Australia’s new taxes on minerals

Author: Christopher Findlay, Adelaide University

The new Gillard government has responded to a vigorous industry campaign to revise Australia’s proposed taxation arrangements for minerals and energy projects. This followed the earlier plan under Prime Minister Rudd to introduce a tax (called the Resource Super Profits Tax) on resource rents in addition to the company income tax. In the revised plan (called the Minerals Resource Rent Tax) only coal and iron ore will be covered along with gas and oil.

In these new arrangements:

  • – The headline tax rate is reduced from 40 per cent to 30 per cent and there is a 25 per cent ‘extraction allowance’ so the effective tax rate is 75 per cent of 30 per cent which is 22.5 per cent.
  • – Taxes losses generated in the early years of a project can be carried forward at the government bond rate plus 7 per cent (called the uplift rate) and they can be transferred to other projects but there is no guarantee that these losses will be refunded if a project fails

The guarantee of the refund had been offered in RSPT with a lower uplift rate but that is now withdrawn – the industry, at least the big miners who led the negotiations, said they did not value this.

A criticism of the RSPT was that it would also tax the return to the assets which were specific to mining companies, for example, their skills, and drive investors offshore, and that any tax like this would reduce the incentives to work for higher productivity growth. The response had been that the tax rate had been limited to 40 per cent so that while firm-specific assets were being taxed the resource rents were also being shared. Now the tax rate has been reduced.

There has been some debate about the implications of tax changes for the assessment of Australia’s sovereign risk, especially the retrospective application of the tax to existing projects.  However the previous situation was not one of ‘no other tax’. There was already a tax regime in place for capturing resource rents and the question is whether the new arrangements are more efficient.

The existing arrangement was the royalty systems (based on volume charges) imposed by the state governments. These arrangements are less efficient than a profits-based tax because they distort decision making. But they also add to project risks.  As commodity prices rose, the royalties would be increased. Maybe this would happen with a lag but they would be expected to rise. In other words, this regime was not stable either – it involved its own sovereign risks! As commodity prices fell at some future point, it was less likely the royalties would fall. The shift to a tax based on profits would help solve this problem. The minerals sector, it is reported, saw benefit in that respect. The issue they had was the rate of tax in and other conditions of the new profit based system.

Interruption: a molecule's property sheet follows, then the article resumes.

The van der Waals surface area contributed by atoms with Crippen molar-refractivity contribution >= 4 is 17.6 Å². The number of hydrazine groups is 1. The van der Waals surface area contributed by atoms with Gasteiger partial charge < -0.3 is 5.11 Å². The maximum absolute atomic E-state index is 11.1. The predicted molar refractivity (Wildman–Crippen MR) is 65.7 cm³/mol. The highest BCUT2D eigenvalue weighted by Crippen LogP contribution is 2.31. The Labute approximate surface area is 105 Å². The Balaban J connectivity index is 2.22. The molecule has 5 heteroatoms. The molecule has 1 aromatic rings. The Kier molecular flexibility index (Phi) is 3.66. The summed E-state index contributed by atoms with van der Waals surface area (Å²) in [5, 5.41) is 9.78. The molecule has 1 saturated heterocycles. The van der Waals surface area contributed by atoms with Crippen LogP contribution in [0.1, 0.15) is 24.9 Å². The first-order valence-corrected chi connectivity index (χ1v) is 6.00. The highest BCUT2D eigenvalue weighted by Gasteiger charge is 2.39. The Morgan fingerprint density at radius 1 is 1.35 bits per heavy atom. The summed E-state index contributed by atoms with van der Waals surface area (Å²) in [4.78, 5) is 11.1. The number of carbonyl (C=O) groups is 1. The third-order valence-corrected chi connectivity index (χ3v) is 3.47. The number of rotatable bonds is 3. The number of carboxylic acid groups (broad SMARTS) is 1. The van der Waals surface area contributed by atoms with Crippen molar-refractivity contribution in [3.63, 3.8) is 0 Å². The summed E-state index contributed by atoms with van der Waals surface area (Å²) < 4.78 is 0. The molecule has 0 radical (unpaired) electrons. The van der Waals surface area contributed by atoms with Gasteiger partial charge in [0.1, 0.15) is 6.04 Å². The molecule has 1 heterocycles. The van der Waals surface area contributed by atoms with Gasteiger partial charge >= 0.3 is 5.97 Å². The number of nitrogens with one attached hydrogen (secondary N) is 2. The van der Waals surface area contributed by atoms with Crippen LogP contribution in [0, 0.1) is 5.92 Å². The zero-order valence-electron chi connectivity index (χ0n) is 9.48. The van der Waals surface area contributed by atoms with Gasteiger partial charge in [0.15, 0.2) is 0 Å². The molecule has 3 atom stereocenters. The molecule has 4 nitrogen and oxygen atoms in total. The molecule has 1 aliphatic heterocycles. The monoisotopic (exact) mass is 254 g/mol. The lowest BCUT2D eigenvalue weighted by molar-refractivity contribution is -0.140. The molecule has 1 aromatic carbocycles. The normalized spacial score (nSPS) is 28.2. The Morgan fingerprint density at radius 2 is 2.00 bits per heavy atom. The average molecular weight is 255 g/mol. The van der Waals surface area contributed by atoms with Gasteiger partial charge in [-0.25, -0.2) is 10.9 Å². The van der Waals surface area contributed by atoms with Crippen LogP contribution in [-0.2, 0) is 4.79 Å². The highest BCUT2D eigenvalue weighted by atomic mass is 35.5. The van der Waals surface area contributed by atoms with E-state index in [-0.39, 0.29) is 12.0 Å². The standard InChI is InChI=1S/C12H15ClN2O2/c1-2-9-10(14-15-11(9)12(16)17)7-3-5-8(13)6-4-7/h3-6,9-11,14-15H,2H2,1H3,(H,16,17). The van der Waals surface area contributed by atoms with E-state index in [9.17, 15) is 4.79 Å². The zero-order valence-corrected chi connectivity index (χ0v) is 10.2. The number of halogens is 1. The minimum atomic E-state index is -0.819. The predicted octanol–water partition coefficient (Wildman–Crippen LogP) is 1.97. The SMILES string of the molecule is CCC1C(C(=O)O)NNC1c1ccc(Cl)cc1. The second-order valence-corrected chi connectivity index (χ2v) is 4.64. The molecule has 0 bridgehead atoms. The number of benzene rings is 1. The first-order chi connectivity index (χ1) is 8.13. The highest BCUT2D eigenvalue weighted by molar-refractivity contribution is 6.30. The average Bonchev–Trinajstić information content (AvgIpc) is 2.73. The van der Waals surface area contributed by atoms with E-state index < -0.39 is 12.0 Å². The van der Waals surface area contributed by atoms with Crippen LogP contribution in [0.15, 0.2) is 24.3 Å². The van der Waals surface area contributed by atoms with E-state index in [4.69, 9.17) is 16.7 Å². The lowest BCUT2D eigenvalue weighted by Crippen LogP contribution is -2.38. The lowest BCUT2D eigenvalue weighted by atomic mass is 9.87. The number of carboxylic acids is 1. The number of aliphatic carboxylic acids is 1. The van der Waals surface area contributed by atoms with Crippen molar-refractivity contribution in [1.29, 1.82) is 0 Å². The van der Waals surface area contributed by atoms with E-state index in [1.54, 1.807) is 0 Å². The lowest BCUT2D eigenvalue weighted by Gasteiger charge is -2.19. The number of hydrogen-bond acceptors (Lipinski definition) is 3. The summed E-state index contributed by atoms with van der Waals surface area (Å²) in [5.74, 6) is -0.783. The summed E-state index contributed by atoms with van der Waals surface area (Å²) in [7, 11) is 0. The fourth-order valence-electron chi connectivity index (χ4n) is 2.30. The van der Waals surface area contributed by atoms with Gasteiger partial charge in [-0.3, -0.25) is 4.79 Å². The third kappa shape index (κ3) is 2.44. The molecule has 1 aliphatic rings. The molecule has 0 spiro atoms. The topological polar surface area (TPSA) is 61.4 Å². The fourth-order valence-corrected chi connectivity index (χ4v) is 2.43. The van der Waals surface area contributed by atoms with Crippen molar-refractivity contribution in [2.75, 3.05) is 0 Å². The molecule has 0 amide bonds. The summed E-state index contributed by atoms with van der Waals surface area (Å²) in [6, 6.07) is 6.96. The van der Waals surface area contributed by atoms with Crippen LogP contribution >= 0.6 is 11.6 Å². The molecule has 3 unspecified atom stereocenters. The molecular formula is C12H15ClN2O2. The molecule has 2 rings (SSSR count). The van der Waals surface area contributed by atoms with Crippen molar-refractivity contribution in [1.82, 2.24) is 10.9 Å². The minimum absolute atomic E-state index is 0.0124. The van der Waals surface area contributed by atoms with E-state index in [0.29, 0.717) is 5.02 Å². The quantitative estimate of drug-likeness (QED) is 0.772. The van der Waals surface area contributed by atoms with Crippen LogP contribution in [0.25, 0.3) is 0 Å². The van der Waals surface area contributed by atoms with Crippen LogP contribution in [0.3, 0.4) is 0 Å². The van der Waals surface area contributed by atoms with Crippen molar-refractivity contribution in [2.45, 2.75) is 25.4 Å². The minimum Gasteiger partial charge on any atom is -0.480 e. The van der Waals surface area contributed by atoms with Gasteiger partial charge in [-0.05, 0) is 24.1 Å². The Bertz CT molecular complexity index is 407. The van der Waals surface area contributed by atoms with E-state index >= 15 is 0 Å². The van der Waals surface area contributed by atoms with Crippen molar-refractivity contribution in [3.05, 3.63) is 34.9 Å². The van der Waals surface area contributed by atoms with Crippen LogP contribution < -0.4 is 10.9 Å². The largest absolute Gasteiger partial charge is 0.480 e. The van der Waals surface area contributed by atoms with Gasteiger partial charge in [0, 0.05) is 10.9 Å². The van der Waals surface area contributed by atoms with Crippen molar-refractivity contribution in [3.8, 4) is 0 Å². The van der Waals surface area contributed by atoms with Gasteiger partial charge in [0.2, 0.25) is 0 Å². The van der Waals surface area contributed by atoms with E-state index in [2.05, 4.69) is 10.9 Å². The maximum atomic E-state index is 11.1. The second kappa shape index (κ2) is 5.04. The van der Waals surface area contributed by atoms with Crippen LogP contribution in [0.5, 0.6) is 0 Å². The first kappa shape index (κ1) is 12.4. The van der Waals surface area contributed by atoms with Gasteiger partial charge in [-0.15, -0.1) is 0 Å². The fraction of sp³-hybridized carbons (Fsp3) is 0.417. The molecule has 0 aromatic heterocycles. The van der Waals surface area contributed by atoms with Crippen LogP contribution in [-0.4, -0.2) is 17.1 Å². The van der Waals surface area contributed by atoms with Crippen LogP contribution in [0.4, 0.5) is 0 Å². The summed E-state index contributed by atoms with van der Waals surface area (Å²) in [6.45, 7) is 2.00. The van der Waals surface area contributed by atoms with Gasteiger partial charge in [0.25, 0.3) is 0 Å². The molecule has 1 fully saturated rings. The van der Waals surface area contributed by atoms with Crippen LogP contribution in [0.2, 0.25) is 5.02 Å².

While the shift is to a profit-based system, state governments can still impose their royalties. These are credited against the MRRT. This reinforces the incentives to the states to raise royalties to the MRRT rate. Companies can also carry forward unutilised royalty credits.

How does the revenue compare? The Australian Minerals Council reports that in 2008-09 $7b was paid in royalty (about twice that of the year before). The new MRRT system is expected to raise $10b although critics doubt that amount, since the RSPT was expected to raise $12.5b and with a much lower tax rate, yet the new MRRT raises only slight less.  It will be interesting to see if the result is actually closer to neutral in terms of revenue, in which case the Federal government will be left with little once the states take out their royalties.

Small companies may have some problems with the MRRT compared to the RSPT. For example, they might face higher borrowing costs than the larger companies, higher than the ‘uplift’ rate.  They may not have so many projects on which to offset the tax losses. This diminishes the efficiency advantages of the new tax, since it then may like a royalty hold back some projects. However, there are now even stronger incentives for consolidation in the minerals sector, or for that to happen earlier than it might otherwise have done, and foreign buyers of minerals are expected to be among the investors exploring for options to do that.

This is tax policy by negotiation. There were complaints about sovereign risk associated with these changes but the real risk is not the introduction of this particular tax but the way the original proposal was redesigned in the political market place.  The political capital of Australia, that is the ability to manage efficient reform, is further eroded. The MRRT might actually be better than the royalty system, despite the issues it pose for the smaller companies, but the way it was arrived at leaves a bad legacy for future reform.